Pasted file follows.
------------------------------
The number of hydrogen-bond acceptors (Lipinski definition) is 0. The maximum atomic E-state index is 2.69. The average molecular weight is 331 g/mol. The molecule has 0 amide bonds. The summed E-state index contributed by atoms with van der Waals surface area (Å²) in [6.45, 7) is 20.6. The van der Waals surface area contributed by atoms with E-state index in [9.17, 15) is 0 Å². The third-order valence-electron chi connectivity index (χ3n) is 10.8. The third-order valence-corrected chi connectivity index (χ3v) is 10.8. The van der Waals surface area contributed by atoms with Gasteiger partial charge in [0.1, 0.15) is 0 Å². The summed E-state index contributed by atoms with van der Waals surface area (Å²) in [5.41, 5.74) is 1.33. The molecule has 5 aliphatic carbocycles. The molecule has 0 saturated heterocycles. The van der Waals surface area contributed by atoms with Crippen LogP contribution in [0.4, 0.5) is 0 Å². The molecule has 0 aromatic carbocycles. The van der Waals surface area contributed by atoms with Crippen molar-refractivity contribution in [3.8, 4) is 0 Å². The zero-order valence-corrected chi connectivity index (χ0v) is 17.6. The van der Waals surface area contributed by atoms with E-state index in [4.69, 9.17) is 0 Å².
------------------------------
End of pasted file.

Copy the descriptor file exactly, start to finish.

The number of hydrogen-bond acceptors (Lipinski definition) is 0. The maximum atomic E-state index is 2.69. The average molecular weight is 331 g/mol. The molecule has 0 amide bonds. The summed E-state index contributed by atoms with van der Waals surface area (Å²) in [6.45, 7) is 20.6. The van der Waals surface area contributed by atoms with E-state index in [9.17, 15) is 0 Å². The third-order valence-electron chi connectivity index (χ3n) is 10.8. The third-order valence-corrected chi connectivity index (χ3v) is 10.8. The van der Waals surface area contributed by atoms with Gasteiger partial charge in [0.1, 0.15) is 0 Å². The summed E-state index contributed by atoms with van der Waals surface area (Å²) in [5.41, 5.74) is 1.33. The molecule has 5 aliphatic carbocycles. The molecule has 0 saturated heterocycles. The van der Waals surface area contributed by atoms with Crippen LogP contribution in [0.4, 0.5) is 0 Å². The molecule has 0 aromatic carbocycles. The van der Waals surface area contributed by atoms with Crippen molar-refractivity contribution in [3.8, 4) is 0 Å². The zero-order valence-corrected chi connectivity index (χ0v) is 17.6. The van der Waals surface area contributed by atoms with E-state index in [4.69, 9.17) is 0 Å².